Orange Glo Hardwood Floor Everyday Cleaner did a good job dissolving our scuff marks, though it required repeated passes to completely remove them. It did an average job removing our sticky, dried-on soil. Like all trigger spray products, Orange Glo was easy to dispense.
Before breaking out the homemade wood floor cleaner, remove surface dirt. Attach a fringed pad to a microfiber mop. The fringe will trap large debris and push it ahead of the mop, keeping particles from getting under the pad where they could , while microfiber pad traps dust. Run the mop around the baseboards of the room without lifting it up. Lifting the mop up could allow larger particles to get trapped underneath the pad—again, potentially scratching the wood. Then, go back and forth across the room, without lifting the mop, slightly overlapping each stroke.
Add two to three drops of pure castile soap (like Dr. Bronner’s) to a large spray bottle and fill it the rest of the way with warm water. A little castile soap goes a long way, so a 16-ounce bottle ensures that you’ll dilute it properly; plus, with a batch this size, you’ll have enough made to clean your floors several times. If you’d like your homemade wood floor cleaner to impart a fresh scent on the space, add three to five drops of such as orange, peppermint, lavender, or lemongrass. Then close the bottle and shake vigorously to mix the solution.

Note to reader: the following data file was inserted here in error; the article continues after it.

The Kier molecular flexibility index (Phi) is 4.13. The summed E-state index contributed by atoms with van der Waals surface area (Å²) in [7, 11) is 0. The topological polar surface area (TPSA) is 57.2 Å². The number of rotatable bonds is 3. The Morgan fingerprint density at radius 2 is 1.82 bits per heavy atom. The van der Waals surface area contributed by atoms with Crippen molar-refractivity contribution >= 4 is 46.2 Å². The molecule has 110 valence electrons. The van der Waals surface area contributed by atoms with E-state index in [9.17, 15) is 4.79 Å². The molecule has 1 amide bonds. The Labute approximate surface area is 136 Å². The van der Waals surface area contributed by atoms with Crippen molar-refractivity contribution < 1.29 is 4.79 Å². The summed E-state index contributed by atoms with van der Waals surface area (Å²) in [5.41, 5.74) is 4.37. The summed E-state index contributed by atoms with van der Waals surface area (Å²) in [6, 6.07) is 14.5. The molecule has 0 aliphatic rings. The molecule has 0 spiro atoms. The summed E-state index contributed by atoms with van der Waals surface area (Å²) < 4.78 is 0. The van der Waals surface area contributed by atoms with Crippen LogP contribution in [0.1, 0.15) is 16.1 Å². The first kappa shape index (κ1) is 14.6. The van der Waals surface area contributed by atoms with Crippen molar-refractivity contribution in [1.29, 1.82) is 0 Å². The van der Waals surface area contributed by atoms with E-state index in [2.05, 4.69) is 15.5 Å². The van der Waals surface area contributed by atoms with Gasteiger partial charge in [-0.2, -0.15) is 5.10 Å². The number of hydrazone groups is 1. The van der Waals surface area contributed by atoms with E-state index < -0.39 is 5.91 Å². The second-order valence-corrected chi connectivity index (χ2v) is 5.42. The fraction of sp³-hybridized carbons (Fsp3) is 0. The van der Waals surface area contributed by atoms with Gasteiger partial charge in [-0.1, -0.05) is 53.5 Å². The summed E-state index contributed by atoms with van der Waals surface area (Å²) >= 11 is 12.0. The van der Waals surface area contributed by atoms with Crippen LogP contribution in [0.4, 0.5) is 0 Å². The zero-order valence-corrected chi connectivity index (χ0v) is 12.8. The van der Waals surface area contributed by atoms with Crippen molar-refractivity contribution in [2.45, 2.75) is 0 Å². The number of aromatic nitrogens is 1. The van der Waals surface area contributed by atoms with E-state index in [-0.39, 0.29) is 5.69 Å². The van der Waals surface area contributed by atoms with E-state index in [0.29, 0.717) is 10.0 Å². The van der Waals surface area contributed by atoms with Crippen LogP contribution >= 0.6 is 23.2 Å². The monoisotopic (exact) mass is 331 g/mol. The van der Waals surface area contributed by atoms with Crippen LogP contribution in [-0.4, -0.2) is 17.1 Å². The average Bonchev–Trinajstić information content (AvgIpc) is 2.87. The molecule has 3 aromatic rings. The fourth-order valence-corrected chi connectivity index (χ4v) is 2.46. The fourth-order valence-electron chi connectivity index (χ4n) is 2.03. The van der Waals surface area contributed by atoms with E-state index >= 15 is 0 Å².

Wood floors add beauty and warmth to any home, but they do demand special care. Though there are plenty of commercial cleaners on the market, these can be pricey. Plus, if you have pets or kids, you may want to shy away from those with harsh chemicals. So why not mix up and use a homemade wood floor cleaner that will cost far less and skip toxins altogether? Whip some up and use these techniques as part of your regular cleaning routine, and your wood floors will look wonderful for years.